It may just be a giant rock orbiting our planet, but the moon has had a massive impact on Earth, both through its gravitational influence, which fuels our ocean tides, and the deep symbolic significance it has taken on in our cultures. We only ever see one face of it from our terrestrial viewpoint, and given that it only glows because of a reflection from the sun, it’s easy to see why it’s retained such a dark and mysterious quality. Its unflinching beauty through all of its phases and reddish-tinged drama during a lunar eclipse have inspired many myths and tales throughout human history. Despite the fact that many of those myths have given way to scientific realities, we still revere it all the same.
A new table by French design studio Harow brings a little bit of that mystery into the home in the form of a striking resin and fiberglass table. Named after the famous 1969 NASA mission, the APOLLO 11 Table is a piece of functional sculpture that invites us to look closely at the moon’s surface and marvel at its complexities. You might even examine it long enough to find a tiny footprint on it, left behind as evidence of our presence there.
The designers used digital files from NASA’s archives to create the most accurate possible representation of the surface, which they describe as “an artistic and poetic landscape.” They sculpted the craters on a slab of fiberglass and poured transparent resin on top, allowing light and shadow to highlight the topography of the piece. Even the brass feet reference the original landing pads on the Lunar Excursion Module.
The company website reads: “The physico-chemical, dynamic, and thermal properties of this resin require a regular delay between each layer for perfect polymerization, and the creation of the slab demands a confined and sterile environment. The feet, a contemporary representation of those of the LEM module, require precision manufacturing. Each piece is sculpted to the micro-millimeter, delicately and directly from the block, which is composed of a brass and aluminium alloy.”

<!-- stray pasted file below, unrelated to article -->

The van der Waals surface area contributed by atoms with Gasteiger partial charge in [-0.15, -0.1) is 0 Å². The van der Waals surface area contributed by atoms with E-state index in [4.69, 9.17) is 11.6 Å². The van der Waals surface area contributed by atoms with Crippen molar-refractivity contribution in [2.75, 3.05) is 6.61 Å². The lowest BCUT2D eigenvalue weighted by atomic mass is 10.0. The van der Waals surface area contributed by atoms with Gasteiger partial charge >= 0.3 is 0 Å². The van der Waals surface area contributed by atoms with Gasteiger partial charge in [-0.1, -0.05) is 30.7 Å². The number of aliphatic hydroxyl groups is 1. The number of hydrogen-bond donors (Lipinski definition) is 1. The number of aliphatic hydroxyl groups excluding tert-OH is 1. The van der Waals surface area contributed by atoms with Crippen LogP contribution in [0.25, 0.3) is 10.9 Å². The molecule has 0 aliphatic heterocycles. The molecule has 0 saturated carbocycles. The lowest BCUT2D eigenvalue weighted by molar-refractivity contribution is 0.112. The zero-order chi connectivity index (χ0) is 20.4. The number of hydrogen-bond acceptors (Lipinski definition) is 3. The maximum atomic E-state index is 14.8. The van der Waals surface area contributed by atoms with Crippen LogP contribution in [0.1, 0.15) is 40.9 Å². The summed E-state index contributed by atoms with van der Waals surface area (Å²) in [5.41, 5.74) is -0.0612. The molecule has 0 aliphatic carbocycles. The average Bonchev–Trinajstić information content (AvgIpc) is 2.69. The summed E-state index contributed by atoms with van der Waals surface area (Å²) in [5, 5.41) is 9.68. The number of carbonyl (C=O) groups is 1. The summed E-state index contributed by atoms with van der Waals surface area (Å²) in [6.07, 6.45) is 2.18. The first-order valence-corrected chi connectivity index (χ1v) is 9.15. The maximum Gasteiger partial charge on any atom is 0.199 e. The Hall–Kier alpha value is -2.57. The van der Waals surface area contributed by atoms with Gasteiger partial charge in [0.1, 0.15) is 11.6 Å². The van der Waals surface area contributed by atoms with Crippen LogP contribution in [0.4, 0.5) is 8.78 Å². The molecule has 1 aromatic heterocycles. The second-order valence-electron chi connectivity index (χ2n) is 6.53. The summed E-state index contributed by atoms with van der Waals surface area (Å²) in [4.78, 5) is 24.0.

Harow also produced a series of limited edition APOLLO landscapes for mounting on vertical surfaces and a few futuristic-looking creations like a resin and fiberglass Iceberg stool & side table, a gold “ICONIC” stool immortalizing Arnold Schwarzenegger’s face, and a highly unusual chair that complements the APOLLO’s theme: the award-winning SPUTNIK.
Of the latter, Harow says: “A steel and aluminium structure, the SPUTNIK chair theoretically insists on the simplicity of its conception, materials, and inspiration. Over the course of its development, the Soviet archives on the OKB-1 were an object of study, along with technical points such as how to honor the exact dimensions of the satellite so that its reincarnation as a seat and functional chair could meticulously respect the dimensions of the source.”
“However, the Sputnik chair is no less complex as a triumph of smelting and an assembly of steel and aluminium. The different melting points of the composite materials require highly technical brazing, chemically-set sandblasting, and a polyurethane process, guaranteeing a faithful reproduction of the shapes and an immaculate appearance of the pieces.”